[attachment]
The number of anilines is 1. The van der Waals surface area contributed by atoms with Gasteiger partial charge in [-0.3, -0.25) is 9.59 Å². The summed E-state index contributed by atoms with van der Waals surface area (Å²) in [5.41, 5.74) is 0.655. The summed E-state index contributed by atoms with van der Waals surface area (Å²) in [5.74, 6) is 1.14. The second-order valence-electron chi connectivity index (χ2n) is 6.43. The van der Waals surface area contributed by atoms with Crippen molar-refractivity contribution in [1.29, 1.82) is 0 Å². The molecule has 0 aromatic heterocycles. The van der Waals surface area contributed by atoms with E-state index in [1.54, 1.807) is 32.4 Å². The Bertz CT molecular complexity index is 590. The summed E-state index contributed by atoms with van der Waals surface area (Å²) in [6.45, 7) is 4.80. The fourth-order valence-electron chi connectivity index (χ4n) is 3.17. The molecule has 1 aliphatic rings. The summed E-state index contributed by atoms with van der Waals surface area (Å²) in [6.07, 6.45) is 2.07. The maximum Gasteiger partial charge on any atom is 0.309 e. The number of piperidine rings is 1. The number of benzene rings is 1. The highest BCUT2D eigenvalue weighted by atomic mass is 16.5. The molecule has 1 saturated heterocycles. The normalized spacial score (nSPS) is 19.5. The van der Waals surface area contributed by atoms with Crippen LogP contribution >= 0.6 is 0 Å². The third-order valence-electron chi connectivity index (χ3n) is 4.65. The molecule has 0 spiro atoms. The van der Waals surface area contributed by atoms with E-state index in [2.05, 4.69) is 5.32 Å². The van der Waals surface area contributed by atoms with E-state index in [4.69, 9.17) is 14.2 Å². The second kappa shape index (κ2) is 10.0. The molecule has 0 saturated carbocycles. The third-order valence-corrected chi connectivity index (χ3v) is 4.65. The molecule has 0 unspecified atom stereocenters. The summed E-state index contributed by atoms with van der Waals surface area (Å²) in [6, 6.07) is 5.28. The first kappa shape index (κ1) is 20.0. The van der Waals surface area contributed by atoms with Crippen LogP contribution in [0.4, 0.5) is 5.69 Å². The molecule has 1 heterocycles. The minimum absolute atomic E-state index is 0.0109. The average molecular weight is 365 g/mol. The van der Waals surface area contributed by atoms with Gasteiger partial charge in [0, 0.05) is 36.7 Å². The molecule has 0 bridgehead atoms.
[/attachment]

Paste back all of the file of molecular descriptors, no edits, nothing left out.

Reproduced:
The number of anilines is 1. The van der Waals surface area contributed by atoms with Gasteiger partial charge in [-0.3, -0.25) is 9.59 Å². The summed E-state index contributed by atoms with van der Waals surface area (Å²) in [5.41, 5.74) is 0.655. The summed E-state index contributed by atoms with van der Waals surface area (Å²) in [5.74, 6) is 1.14. The second-order valence-electron chi connectivity index (χ2n) is 6.43. The van der Waals surface area contributed by atoms with Crippen molar-refractivity contribution in [1.29, 1.82) is 0 Å². The molecule has 0 aromatic heterocycles. The van der Waals surface area contributed by atoms with E-state index in [1.54, 1.807) is 32.4 Å². The Bertz CT molecular complexity index is 590. The summed E-state index contributed by atoms with van der Waals surface area (Å²) in [6.45, 7) is 4.80. The fourth-order valence-electron chi connectivity index (χ4n) is 3.17. The molecule has 1 aliphatic rings. The summed E-state index contributed by atoms with van der Waals surface area (Å²) in [6.07, 6.45) is 2.07. The maximum Gasteiger partial charge on any atom is 0.309 e. The number of piperidine rings is 1. The number of benzene rings is 1. The highest BCUT2D eigenvalue weighted by atomic mass is 16.5. The molecule has 1 saturated heterocycles. The normalized spacial score (nSPS) is 19.5. The van der Waals surface area contributed by atoms with Crippen LogP contribution >= 0.6 is 0 Å². The third-order valence-electron chi connectivity index (χ3n) is 4.65. The molecule has 0 spiro atoms. The van der Waals surface area contributed by atoms with E-state index in [2.05, 4.69) is 5.32 Å². The van der Waals surface area contributed by atoms with E-state index in [4.69, 9.17) is 14.2 Å². The second kappa shape index (κ2) is 10.0. The molecule has 0 saturated carbocycles. The third-order valence-corrected chi connectivity index (χ3v) is 4.65. The molecule has 0 unspecified atom stereocenters. The summed E-state index contributed by atoms with van der Waals surface area (Å²) in [6, 6.07) is 5.28. The first kappa shape index (κ1) is 20.0. The van der Waals surface area contributed by atoms with Crippen LogP contribution in [0.4, 0.5) is 5.69 Å². The molecule has 1 heterocycles. The minimum absolute atomic E-state index is 0.0109. The average molecular weight is 365 g/mol. The van der Waals surface area contributed by atoms with Gasteiger partial charge in [0, 0.05) is 36.7 Å². The molecule has 0 bridgehead atoms.